The Corner

In Madison, a Long Sleepover

The occupation of the Wisconsin state capitol continues, as does the two-week impasse over Gov. Scott Walker’s budget-repair bill. Police were scheduled to remove protesters at 4 p.m. Sunday, but Capitol Police Chief Charles Tubbs decided to let the folks stay. No one was arrested and cleaning crews were forced to work around the lingering activists.

“I think this is the best way of dealing with this issue,” Tubbs explained to reporters. “There is no plan to become confrontational,” added Dane County Sheriff Dave Mahoney to the Milwaukee Journal Sentinel. “We haven’t seen that in over 40 years.”

Walker, for his part, continues to not blink. He is pushing for the 14 Democratic state senators who remain on the lam in Illinois to return to Madison and vote by Tuesday in order to restructure the state’s bonds this fiscal year.

“I do believe that this is our moment in Wisconsin’s history,” Walker said Sunday on NBC’s Meet the Press. “It’s one of those where, for year after year after year, not just the last governor, but governors before, legislatures before, have kicked the can. They’ve taken one-time fixes to push the budget problems off into the future. We can’t do that. We’re broke. Like nearly every other state across the country, we’re broke. And it’s about time somebody stood up and told the truth in this state and said, ‘Here’s our problem. Here’s the solution,’ and acted on it.”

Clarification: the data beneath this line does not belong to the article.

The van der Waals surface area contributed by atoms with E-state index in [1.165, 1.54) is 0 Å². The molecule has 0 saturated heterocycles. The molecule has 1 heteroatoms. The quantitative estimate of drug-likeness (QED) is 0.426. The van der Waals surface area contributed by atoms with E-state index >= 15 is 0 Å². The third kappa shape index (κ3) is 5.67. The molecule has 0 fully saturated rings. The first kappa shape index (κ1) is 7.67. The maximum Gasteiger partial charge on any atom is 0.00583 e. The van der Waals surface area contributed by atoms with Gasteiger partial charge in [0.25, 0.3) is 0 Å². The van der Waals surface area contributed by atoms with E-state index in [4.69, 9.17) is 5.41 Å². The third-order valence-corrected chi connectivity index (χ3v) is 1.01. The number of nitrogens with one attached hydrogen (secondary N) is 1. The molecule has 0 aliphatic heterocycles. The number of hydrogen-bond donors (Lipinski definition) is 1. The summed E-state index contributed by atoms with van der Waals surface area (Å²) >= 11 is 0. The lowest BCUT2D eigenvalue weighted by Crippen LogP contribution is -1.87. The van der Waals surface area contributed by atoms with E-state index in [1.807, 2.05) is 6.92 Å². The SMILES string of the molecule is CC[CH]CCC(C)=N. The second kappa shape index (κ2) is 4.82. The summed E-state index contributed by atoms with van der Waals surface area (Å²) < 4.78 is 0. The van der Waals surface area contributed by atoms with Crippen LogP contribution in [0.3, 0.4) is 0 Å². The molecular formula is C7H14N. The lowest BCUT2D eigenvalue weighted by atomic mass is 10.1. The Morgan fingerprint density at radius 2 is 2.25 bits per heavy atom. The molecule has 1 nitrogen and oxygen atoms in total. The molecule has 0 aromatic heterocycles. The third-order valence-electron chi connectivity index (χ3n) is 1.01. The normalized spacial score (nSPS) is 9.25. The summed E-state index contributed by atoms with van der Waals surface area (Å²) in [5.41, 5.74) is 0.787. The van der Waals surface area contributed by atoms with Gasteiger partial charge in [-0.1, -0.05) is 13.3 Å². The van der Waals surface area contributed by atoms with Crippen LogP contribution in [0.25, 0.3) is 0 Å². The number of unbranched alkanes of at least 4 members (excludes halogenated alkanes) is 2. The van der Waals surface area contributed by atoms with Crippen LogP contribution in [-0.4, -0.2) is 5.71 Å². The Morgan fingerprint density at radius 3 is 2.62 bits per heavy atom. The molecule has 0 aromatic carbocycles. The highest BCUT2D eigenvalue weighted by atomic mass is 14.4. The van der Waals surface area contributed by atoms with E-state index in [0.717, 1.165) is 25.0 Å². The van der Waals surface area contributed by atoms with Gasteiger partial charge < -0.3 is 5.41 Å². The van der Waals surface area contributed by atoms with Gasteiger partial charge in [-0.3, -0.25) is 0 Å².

Walker plans to deliver his two-year budget tomorrow. If his budget-repair bill does not pass by the time he unveils it, he says that he will have to lay off 1,500 state workers. And if it never passes, he warns that 5,000 state workers could lose their jobs.

Still, Walker hinted on local television Sunday that he would avoid issuing “pink slips” for as long as possible, so the timetable remains relatively fluid. Democrats, however, show no sign of relenting. State Sen. Jon Erpenbach, the vocal leader of the escaped Democrats, reiterated Sunday that he and his colleagues will roost in northern Illinois until Walker gives in.

Meanwhile, celebrities such as Bradley Whitford of West Wing fame and Sixties icon Peter Yarrow from Peter, Paul & Mary came to Madison over the weekend to cheer on the protesters.

Robert Costa — Robert Costa is National Review's Washington editor and a CNBC political analyst. He manages NR's Capitol Hill bureau and covers the White House, Congress, and national campaigns. ...

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